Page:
Kim? Contemporary Art Centre
Ulla von Brandenburg “Sink Down Mountain, Raise Up Valley”

Curated by: Zane Onckule


Sink down mountain, raise up valley… is a tune from the 1830s folk song regionally linked to Talabot, one of the Saint Simonian monks, an encounter to come. Heaviness of an old fabric – a recycled curtain is at the threshold of this, at times vague, at times historically precise journey. Where once said, sung, drawn or invented things, various objects and motives, come in the way, form found and created imagery, causing distant or rather recent periods to resurface thus creating a vocabulary which is deliberately incomplete and at times hidden in meaning. Unknown or repeating itself, it gives as much or as little away as to always keep it a secret in the society that surrounds it.

At the centre of Ulla von Brandenburg’s exhibition Sink Down Mountain, Raise Up Valley is an episode from a retreat of the commune of Saint-Simonians – a French political and social movement of the first half of the 19thcentury. An age that stands for a transitory period, just before the modern times, when people still believed things they couldn’t see or things that didn’t last, it speaks for a certain romantic angst decades before the distinctive and invading fin de siècleatmosphere. Inspired by the ideas of a utopian socialist, the founder of sociology and a prescient “madman” – Claude Henri de Rouvroy, it follows the Saint-Simonian ideology of a future society based on the spirit of science and industry, where each individual would find fulfilment through the exercise of his or her productive powers in a hierarchical society that is overseen by technocrats.

The exhibition unfolds as an initiation via pieces such as the take away journal of 1920s  lifestyle imagery (e.g. Atpūta magazine) accompanied by the artist’s own documentation of various ephemera, a pile of uniformly branded tobacco boxes, the downhill construction of a painted and slightly worn-out wooden stage precisely repeating the margins of the tiled gallery’s floor; the attractively shaped and colored objects-props of an eye, a box with ribbons, stairs, a compass and others, and discretely folded costumes of the departed or absent bodies of the characters – all for a better understanding of the final act.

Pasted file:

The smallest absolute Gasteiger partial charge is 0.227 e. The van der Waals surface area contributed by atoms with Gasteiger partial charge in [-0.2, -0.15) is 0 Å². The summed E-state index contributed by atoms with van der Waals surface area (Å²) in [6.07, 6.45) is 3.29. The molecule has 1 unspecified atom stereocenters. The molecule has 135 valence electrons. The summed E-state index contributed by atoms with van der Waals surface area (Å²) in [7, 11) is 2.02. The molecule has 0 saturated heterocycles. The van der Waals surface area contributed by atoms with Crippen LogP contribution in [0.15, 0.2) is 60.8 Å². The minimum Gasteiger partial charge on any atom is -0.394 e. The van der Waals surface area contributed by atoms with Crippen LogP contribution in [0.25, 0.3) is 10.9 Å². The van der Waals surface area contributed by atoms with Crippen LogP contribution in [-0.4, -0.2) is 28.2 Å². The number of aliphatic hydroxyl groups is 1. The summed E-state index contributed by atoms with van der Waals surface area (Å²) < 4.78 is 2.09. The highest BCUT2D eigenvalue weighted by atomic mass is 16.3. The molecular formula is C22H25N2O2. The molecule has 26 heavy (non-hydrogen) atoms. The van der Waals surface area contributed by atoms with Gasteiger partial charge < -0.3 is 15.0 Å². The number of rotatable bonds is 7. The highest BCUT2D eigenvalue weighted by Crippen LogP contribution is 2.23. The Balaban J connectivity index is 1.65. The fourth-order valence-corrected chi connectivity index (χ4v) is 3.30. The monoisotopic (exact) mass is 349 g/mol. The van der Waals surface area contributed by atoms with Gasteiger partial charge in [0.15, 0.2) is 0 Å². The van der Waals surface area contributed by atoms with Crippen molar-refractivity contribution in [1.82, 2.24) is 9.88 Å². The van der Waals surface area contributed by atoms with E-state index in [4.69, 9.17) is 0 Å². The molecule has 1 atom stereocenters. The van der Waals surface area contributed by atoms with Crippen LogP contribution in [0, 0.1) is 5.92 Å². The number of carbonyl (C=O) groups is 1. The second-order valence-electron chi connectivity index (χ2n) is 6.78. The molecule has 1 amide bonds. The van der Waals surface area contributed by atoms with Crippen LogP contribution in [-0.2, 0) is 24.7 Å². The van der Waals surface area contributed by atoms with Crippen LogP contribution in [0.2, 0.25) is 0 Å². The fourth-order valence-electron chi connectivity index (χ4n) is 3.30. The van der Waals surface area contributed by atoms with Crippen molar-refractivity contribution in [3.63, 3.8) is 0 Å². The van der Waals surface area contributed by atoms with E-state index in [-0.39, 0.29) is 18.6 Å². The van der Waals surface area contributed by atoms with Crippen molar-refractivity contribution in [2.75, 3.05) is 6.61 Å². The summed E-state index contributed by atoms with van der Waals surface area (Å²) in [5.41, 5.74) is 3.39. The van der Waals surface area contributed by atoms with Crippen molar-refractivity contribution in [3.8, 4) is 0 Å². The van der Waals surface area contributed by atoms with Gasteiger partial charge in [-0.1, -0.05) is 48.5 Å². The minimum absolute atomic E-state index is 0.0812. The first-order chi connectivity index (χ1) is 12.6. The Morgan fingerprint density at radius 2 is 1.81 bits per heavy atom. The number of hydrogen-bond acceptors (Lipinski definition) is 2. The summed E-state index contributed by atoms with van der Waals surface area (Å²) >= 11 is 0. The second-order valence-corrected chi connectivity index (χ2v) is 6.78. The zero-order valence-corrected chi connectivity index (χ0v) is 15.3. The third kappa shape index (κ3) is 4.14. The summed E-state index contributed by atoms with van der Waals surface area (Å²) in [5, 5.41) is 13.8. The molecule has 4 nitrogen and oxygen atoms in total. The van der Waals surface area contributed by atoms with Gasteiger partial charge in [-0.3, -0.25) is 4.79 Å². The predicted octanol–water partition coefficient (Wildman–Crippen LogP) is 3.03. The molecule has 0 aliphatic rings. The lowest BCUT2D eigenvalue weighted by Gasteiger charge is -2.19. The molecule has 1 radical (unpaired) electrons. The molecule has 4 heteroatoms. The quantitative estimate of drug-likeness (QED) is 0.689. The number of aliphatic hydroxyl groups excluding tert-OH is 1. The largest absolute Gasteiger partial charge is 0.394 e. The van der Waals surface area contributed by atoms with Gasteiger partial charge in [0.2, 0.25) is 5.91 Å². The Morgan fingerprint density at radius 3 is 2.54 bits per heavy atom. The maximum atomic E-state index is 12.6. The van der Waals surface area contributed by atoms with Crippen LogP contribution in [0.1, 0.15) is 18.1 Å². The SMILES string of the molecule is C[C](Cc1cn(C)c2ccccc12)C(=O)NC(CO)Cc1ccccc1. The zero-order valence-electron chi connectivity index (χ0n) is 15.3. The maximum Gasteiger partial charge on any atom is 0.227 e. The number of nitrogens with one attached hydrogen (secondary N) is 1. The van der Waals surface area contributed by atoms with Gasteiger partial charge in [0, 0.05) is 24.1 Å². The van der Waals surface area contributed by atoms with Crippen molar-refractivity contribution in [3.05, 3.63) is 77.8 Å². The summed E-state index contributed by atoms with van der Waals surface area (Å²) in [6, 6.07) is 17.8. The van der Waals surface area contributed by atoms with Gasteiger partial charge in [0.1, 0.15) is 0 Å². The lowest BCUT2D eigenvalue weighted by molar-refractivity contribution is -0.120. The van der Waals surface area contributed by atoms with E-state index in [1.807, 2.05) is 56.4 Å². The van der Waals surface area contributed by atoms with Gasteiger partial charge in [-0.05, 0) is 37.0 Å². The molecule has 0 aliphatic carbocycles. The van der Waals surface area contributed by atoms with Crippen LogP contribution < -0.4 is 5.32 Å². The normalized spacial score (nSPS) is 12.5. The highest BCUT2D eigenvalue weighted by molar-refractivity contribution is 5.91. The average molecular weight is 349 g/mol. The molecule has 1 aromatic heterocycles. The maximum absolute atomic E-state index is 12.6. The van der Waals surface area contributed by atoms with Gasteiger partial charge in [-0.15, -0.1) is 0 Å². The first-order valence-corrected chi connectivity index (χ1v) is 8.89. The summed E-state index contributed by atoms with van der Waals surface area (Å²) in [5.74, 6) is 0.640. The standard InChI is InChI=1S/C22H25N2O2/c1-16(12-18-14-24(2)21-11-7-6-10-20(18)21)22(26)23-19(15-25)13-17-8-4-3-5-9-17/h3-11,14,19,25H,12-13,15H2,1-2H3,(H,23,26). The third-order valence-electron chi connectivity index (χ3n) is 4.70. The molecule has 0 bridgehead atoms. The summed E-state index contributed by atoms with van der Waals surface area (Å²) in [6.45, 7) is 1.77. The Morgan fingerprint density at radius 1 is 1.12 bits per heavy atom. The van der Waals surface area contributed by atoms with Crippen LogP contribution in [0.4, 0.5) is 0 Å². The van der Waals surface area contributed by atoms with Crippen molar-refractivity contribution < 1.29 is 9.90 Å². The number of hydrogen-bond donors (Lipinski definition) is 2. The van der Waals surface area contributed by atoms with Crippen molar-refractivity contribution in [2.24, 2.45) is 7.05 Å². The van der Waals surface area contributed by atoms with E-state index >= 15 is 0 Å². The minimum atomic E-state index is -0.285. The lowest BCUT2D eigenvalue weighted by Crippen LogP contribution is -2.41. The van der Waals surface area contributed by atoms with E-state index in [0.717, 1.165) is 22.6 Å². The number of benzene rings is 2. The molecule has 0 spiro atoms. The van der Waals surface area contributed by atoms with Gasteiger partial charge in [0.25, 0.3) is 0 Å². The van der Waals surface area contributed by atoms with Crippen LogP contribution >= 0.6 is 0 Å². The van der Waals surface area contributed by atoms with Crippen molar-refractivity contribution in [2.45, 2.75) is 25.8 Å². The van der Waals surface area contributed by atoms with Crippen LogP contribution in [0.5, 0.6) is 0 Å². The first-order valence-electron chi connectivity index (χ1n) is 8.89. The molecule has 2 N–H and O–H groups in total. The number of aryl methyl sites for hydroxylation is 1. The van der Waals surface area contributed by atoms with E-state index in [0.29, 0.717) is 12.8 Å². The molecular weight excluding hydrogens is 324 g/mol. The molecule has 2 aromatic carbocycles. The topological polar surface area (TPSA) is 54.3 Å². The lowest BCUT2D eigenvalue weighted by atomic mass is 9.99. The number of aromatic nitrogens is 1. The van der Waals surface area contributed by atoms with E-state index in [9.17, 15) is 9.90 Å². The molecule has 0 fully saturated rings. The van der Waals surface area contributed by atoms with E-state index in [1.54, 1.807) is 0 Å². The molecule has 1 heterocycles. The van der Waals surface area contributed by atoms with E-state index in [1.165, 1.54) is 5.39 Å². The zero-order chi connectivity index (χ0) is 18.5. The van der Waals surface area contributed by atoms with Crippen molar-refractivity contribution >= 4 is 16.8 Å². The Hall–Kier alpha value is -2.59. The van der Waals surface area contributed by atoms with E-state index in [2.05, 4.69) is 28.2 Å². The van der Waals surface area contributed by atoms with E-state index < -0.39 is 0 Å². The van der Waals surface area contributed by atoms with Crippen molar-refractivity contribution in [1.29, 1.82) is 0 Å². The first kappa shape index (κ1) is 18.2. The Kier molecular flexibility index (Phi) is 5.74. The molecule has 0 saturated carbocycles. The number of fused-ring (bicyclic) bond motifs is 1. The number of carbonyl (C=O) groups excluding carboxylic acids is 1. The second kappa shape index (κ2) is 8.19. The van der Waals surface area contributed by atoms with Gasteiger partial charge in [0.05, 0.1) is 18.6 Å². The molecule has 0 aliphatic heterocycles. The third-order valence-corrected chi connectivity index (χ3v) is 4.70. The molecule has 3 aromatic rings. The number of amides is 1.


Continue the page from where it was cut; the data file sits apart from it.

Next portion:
In a black and white single continuous take, a film-performance holds scenes of highly stylized ensembles with watering plants, choreographed gestures, dressing, and singing that references the Saint-Simonians and now simultaneously belongs to the actors of The New Riga Theatre that inhabit it. They walk through the theatre building on a path of a tableaux vivant of static extras, towards the stage for yet another celebration of the singing tradition – so common for Saint-Simonians as well as Latvians. The film characters lip-sync to themselves as for an offstage choir, providing an irritatingly alienated presence that contributes to the overall air of mystery that speaks to the many selves.

As somewhat fictional characters, Saint-Simonians longed for a woman “wiser than man” messiah to come to educate and to liberate them. She is there in the film’s final chords, penciled-in by von Brandenburg to revisit and as a gesture for a lost and at times lessened call for an emancipation of every kind. The installation, poetic and dream-like, but not completely divorced from reality alludes to the uncertainties and anxieties of our time. It functions as a theatrical void waiting/wanting to be completed by the viewer  – a key for every set.


Ulla von Brandenburg’s work is characterised by the diversity in the media she uses, which in turn translates into a thematic concentration. Certain motifs appear in different contexts, performances reger back to ideas in wall paintings, drawings prove themselves to be preliminary studies for films, and the props in films become objects in their own right. Her idea of carnival as a legitimate transgression of social order meets with the notion of mask as a desire for new identity and the confusion of reality and appearance in theatrical stagings.


Born in 1974 in Karlsruhe, Ulla von Brandenburg lives and works in Paris. Her work is present, among others, by the following institutions: Musée National d’Art Moderne, Centre Pompidou, Paris; Fisher Landau Center For Art, Long Island, NY; Tate Modern, London; The Israel Museum, Jerusalem; Galleria d’Arte Moderna e Contemporanea,Torino; FRAC Piemonte, Torino; Kadist Art Foundation, Paris; Fondation Louis Vuitton pour la Creation, Paris; FRAC Ile-de-France, Paris; FRAC Aquitaine, Bordeaux; Frac Pays de la Loire, Carquefou.  Exhibitions: MAMCO, Geneva; Kunstverein, Hannover (2014); Die Strasse Art : Concept, Paris (2013-2014); Secession, Vienna (2013), Installation Death of a King, Palais de Tokyo, Paris (2012-2013); Frac Ile de France, Paris (2011); Irish Museum of Modern Art, Dublin (2008).

Special thanks to: Ieva Epnere, Kristaps Epners, Agnese Gaile-Irbe, Lauren Montaron, Monika Pormale.